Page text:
Disney continues to see weakness in Media Network’s segment

The biggest problem Disney has had to face in recent years has been the decline in subscribers to its flagship network, ESPN. After peaking at around 100 million at the end of fiscal 2010, the figure dropped to 92 million by 2015. The declines showed up in Disney’s most recent quarterly earnings report as revenue in Disney’s Media Network segment in Q1 2017 fell by 2% year over year while operating income decreased by 4%. These poor numbers are attributed to lower advertising revenue in the Cable Networks sub segment where ESPN resides. This makes sense as companies will not pay as much to advertise on a network that has fewer subscribers.

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The company has been able to perform fairly well in spite of this challenge due to strong performance in other segments. The Star Wars franchise and other box office hits have helped the Studio Entertainment segment carry Disney. However, the weakness of ESPN over the past half-decade or so represents a much bigger problem that all the major cable networks are having to deal with: the mass conversion from traditional cable TV to streaming services. This trend commonly referred to as “cord cutting” has seen many Americans drop their legacy cable provider in favor of new devices such as Roku or Apple TV and content providers such as Netflix, Hulu and Amazon Prime. Consumers are no longer willing to pay for an entire package of channels; they want to be able to choose exactly what services and networks they wish to view. Millennials are at the forefront of this trend but a sizeable number of Americans 35 and older are also choosing to drop their cable packages. We have reached a point where 25% of Americans do not subscribe to cable TV anymore.

Cord Cutting Statistics

On top of this troubling trend for cable TV networks, Disney has also seen increasingly higher production costs due to a new contract with the NBA and rate increases owed to the NFL. So what strategy should Disney as looks to salvage its flagship network? One thing is certain: there will always be an extremely high demand for sports broadcasting and ESPN is clearly positioned as the dominant outlet for all sports media and coverage. One positive headwind for ESPN has been the growth of light cable packages which has counteracted the prevalence of cord cutting. Disney has also been exploring new platforms for ESPN and is aiming to make the network more readily available on streaming options. Only time will tell whether ESPN and all of the other large cable networks will be able to find new monetization methods as streaming becomes the dominant method of TV consumption.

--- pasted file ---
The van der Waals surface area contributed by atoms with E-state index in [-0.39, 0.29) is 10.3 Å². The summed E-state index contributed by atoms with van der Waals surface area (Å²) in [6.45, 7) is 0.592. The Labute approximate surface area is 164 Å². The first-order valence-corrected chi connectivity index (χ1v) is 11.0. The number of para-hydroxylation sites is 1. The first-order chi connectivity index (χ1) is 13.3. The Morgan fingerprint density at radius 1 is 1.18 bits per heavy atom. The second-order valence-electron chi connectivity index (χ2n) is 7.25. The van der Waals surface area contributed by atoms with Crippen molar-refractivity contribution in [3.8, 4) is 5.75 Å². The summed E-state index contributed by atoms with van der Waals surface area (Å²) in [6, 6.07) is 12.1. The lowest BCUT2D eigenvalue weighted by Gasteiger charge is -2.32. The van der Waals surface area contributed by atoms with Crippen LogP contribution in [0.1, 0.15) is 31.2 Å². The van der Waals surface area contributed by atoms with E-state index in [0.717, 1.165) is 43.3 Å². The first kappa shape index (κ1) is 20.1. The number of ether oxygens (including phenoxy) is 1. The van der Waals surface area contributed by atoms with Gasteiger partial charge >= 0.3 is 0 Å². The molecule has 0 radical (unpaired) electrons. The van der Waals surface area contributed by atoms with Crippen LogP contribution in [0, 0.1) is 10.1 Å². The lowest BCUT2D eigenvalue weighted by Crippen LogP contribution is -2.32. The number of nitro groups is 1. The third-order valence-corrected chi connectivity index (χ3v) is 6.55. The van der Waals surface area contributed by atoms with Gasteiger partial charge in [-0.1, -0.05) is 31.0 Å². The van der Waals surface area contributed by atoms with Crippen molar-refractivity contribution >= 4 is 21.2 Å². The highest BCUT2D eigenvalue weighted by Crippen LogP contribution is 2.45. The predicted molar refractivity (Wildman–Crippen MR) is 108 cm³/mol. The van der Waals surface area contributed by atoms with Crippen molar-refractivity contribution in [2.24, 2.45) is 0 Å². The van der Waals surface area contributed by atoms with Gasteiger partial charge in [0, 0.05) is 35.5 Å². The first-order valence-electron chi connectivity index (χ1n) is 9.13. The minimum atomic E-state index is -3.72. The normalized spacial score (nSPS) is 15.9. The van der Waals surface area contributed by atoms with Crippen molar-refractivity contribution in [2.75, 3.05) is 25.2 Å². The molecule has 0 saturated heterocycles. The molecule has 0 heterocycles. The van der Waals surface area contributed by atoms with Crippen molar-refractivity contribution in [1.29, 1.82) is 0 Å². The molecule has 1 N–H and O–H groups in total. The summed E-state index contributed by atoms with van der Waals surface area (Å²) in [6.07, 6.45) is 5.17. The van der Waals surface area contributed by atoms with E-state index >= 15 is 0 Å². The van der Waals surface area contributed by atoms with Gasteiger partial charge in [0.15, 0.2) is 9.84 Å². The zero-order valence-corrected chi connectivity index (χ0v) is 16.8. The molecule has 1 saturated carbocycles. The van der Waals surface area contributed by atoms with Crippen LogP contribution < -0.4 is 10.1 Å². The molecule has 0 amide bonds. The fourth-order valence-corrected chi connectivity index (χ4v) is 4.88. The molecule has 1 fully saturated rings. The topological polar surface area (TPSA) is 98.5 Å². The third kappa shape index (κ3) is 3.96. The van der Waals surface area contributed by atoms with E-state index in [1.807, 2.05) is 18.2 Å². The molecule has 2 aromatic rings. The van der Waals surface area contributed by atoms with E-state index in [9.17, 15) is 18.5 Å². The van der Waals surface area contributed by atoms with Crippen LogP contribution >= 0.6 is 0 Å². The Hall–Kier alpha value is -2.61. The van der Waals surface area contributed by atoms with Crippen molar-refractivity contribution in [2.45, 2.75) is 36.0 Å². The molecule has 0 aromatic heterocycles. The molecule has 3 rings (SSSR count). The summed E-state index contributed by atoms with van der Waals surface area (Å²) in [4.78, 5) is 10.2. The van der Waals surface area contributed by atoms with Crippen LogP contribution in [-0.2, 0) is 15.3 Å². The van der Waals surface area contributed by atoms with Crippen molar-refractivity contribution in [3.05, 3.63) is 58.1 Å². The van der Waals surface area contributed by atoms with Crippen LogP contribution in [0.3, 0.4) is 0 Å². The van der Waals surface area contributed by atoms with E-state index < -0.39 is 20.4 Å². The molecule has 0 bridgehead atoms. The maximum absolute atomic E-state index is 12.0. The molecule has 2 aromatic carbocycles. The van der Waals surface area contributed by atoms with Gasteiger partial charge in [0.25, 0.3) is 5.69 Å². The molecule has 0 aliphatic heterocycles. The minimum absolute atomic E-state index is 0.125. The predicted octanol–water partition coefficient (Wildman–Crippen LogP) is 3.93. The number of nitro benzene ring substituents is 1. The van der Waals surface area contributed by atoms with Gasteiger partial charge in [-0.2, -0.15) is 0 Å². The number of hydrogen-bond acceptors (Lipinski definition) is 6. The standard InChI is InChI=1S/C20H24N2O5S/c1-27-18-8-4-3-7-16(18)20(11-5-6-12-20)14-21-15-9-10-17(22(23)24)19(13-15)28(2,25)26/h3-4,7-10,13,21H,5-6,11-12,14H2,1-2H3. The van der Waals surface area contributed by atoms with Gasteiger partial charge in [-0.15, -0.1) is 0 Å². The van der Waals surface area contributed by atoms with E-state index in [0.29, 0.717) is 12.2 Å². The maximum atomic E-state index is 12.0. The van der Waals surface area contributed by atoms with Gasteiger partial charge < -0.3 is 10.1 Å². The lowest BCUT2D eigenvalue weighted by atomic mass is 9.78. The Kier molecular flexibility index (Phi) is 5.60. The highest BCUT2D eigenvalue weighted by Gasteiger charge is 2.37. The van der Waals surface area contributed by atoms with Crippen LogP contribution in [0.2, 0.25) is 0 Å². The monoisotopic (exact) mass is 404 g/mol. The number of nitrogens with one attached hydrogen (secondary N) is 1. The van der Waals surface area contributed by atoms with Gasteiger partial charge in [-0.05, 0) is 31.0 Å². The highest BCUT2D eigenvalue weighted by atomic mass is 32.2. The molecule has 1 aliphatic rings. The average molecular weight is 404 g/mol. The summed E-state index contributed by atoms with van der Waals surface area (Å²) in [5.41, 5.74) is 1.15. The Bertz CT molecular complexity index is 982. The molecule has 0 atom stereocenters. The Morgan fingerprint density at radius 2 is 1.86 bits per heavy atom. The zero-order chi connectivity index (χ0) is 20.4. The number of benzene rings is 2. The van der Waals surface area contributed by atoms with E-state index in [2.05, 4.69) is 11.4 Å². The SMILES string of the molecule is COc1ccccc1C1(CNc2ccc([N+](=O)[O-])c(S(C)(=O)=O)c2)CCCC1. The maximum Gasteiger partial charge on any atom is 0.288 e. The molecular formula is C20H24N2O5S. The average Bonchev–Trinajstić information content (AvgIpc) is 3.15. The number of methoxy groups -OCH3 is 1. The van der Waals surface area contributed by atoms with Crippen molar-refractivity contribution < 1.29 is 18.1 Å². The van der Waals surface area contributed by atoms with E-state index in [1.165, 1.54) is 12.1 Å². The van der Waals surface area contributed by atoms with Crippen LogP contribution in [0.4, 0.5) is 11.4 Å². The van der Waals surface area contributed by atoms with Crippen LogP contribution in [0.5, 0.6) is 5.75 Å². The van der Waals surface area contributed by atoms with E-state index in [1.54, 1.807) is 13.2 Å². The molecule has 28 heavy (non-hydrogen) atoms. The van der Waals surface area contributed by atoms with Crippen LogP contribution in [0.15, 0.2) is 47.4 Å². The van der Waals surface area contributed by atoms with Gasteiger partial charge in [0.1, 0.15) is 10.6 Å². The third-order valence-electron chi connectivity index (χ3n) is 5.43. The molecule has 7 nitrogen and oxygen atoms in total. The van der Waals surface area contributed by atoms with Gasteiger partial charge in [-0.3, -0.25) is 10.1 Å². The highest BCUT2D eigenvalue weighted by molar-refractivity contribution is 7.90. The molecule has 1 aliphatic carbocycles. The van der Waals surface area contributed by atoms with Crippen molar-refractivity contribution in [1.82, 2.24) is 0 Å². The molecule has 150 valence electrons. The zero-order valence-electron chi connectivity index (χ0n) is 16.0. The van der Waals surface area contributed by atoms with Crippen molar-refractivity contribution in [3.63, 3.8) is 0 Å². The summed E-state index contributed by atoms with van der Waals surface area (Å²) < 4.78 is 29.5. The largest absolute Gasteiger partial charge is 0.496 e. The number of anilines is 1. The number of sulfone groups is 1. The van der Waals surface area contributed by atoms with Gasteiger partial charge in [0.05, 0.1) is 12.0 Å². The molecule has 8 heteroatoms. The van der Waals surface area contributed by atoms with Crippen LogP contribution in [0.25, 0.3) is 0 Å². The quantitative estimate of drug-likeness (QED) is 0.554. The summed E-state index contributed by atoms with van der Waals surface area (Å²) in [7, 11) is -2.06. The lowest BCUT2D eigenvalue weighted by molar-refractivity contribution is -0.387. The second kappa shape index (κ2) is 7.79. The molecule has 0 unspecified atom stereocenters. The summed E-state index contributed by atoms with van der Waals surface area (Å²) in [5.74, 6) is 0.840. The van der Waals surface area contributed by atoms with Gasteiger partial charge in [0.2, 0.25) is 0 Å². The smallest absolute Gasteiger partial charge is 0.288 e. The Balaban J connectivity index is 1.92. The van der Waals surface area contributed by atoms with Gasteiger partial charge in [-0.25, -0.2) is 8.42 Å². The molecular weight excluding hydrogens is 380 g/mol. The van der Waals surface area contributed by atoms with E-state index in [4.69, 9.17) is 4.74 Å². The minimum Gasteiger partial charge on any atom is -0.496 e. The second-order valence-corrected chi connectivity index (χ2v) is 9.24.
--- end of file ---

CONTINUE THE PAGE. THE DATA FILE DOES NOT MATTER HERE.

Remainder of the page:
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14 thoughts on “Disney continues to see weakness in Media Network’s segment

  1. Would Disney be able to convert ESPN to a streaming network? Customers typically want to see games in real time, as they occur, so it seems like there would be a relatively small portion of viewers that would want to deviate from a standard service.

    • ESPN already does offer streaming of every game airing on its family of networks on its “WatchESPN” site and mobile app. It also streams games on WatchESPN that are not airing available on live television. However, you need to login with your cable provider credentials in order to be able to access WatchESPN so cord cutters will not have access and thus this does not help ESPN attract people without cable. I think there might be other ways to access WatchESPN like if you have a Roku for example. I do know if you accessing the internet via a military or university network than you do not need cable provider credentials to use WatchESPN.

      • The only problem with the “WatchESPN” site is that it blacks out a lot of local games, i.e. the ones I want to watch. This has sort of forced me to continue my cable subscription, as I imagine it has many others. However, if WatchESPN allowed me to watch ALL sporting events originally broadcasted on their networks, then I would be willing to pay more of a premium for its service.

        • But that would be the case if you were just using cable. The local game is being shown on your local channel and nationally televised games are on a network channel. This protects the rights of those who bought the game and there is really no way for this to change.

          Having said all this, I fee like ESPN should be as well placed as anyone to adapt to the “cord cutting” trend. They have over 10 different channels, each of which pertains to their own “niche.” There is a channel for old games, one for the SEC, and even one solely for the sports teams of the University of Texas. As people cut back from large cable packages to narrow in on what they want to watch, ESPN seems to be in a pretty good spot as they already space out a lot of different sport content.

  2. How important is ESPN to Disney overall? As opposed to licensing income from movie characters? movie earnings [which involve very arcane and opaque accounting]?